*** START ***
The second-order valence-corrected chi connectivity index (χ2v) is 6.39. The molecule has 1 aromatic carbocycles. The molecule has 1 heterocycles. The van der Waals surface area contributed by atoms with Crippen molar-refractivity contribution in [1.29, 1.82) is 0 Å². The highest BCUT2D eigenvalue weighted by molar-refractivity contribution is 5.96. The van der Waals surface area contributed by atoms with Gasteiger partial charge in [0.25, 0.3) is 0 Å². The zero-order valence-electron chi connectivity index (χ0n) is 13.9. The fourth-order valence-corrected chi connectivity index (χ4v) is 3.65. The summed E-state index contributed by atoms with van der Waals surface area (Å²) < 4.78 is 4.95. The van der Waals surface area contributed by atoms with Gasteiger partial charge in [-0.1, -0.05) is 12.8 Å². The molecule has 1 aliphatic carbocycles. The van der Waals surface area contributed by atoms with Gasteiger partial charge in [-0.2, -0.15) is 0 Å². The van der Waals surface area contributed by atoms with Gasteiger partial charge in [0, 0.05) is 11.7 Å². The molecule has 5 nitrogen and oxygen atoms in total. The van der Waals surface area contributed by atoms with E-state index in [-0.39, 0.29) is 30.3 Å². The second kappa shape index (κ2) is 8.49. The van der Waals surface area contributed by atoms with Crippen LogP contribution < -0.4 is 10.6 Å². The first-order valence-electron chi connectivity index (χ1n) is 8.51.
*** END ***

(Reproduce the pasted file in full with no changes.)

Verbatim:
The second-order valence-corrected chi connectivity index (χ2v) is 6.39. The molecule has 1 aromatic carbocycles. The molecule has 1 heterocycles. The van der Waals surface area contributed by atoms with Crippen molar-refractivity contribution in [1.29, 1.82) is 0 Å². The highest BCUT2D eigenvalue weighted by molar-refractivity contribution is 5.96. The van der Waals surface area contributed by atoms with Gasteiger partial charge in [0.25, 0.3) is 0 Å². The zero-order valence-electron chi connectivity index (χ0n) is 13.9. The fourth-order valence-corrected chi connectivity index (χ4v) is 3.65. The summed E-state index contributed by atoms with van der Waals surface area (Å²) < 4.78 is 4.95. The van der Waals surface area contributed by atoms with Gasteiger partial charge in [-0.1, -0.05) is 12.8 Å². The molecule has 1 aliphatic carbocycles. The van der Waals surface area contributed by atoms with Gasteiger partial charge in [-0.2, -0.15) is 0 Å². The van der Waals surface area contributed by atoms with Gasteiger partial charge in [0, 0.05) is 11.7 Å². The molecule has 5 nitrogen and oxygen atoms in total. The van der Waals surface area contributed by atoms with E-state index in [-0.39, 0.29) is 30.3 Å². The second kappa shape index (κ2) is 8.49. The van der Waals surface area contributed by atoms with Crippen LogP contribution < -0.4 is 10.6 Å². The first-order valence-electron chi connectivity index (χ1n) is 8.51.